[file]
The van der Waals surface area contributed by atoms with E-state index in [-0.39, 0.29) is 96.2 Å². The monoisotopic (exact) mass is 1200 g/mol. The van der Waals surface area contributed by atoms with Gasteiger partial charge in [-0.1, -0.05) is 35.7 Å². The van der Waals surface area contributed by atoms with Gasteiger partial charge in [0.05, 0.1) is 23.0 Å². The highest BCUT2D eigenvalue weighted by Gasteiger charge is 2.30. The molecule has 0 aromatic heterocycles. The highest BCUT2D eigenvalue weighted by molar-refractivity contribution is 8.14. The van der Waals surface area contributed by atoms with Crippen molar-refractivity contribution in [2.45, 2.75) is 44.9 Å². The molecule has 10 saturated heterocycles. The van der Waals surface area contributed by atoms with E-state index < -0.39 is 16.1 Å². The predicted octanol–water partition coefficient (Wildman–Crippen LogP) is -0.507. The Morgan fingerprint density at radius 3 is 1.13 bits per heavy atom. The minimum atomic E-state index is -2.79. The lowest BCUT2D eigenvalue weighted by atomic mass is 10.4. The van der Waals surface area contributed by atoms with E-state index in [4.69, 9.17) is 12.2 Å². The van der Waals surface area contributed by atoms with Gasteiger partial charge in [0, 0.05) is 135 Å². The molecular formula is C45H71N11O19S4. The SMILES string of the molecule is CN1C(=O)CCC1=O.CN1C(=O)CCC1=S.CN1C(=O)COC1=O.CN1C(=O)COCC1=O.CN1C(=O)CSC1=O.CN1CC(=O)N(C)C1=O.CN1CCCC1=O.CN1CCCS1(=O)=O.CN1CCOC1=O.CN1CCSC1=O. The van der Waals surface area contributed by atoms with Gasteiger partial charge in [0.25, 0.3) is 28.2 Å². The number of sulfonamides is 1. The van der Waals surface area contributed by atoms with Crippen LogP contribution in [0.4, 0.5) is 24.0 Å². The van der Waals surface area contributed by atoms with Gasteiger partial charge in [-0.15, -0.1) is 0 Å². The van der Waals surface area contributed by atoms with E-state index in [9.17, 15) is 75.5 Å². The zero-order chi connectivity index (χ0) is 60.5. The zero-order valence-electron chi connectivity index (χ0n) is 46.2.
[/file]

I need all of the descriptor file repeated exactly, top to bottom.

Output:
The van der Waals surface area contributed by atoms with E-state index in [-0.39, 0.29) is 96.2 Å². The monoisotopic (exact) mass is 1200 g/mol. The van der Waals surface area contributed by atoms with Gasteiger partial charge in [-0.1, -0.05) is 35.7 Å². The van der Waals surface area contributed by atoms with Gasteiger partial charge in [0.05, 0.1) is 23.0 Å². The highest BCUT2D eigenvalue weighted by Gasteiger charge is 2.30. The molecule has 0 aromatic heterocycles. The highest BCUT2D eigenvalue weighted by molar-refractivity contribution is 8.14. The van der Waals surface area contributed by atoms with Crippen molar-refractivity contribution in [2.45, 2.75) is 44.9 Å². The molecule has 10 saturated heterocycles. The van der Waals surface area contributed by atoms with E-state index < -0.39 is 16.1 Å². The predicted octanol–water partition coefficient (Wildman–Crippen LogP) is -0.507. The Morgan fingerprint density at radius 3 is 1.13 bits per heavy atom. The minimum atomic E-state index is -2.79. The lowest BCUT2D eigenvalue weighted by atomic mass is 10.4. The van der Waals surface area contributed by atoms with E-state index in [4.69, 9.17) is 12.2 Å². The van der Waals surface area contributed by atoms with Gasteiger partial charge in [0, 0.05) is 135 Å². The molecular formula is C45H71N11O19S4. The SMILES string of the molecule is CN1C(=O)CCC1=O.CN1C(=O)CCC1=S.CN1C(=O)COC1=O.CN1C(=O)COCC1=O.CN1C(=O)CSC1=O.CN1CC(=O)N(C)C1=O.CN1CCCC1=O.CN1CCCS1(=O)=O.CN1CCOC1=O.CN1CCSC1=O. The van der Waals surface area contributed by atoms with Gasteiger partial charge in [0.25, 0.3) is 28.2 Å². The number of sulfonamides is 1. The van der Waals surface area contributed by atoms with Crippen LogP contribution in [0.4, 0.5) is 24.0 Å². The van der Waals surface area contributed by atoms with Gasteiger partial charge in [-0.15, -0.1) is 0 Å². The van der Waals surface area contributed by atoms with E-state index in [9.17, 15) is 75.5 Å². The zero-order chi connectivity index (χ0) is 60.5. The zero-order valence-electron chi connectivity index (χ0n) is 46.2.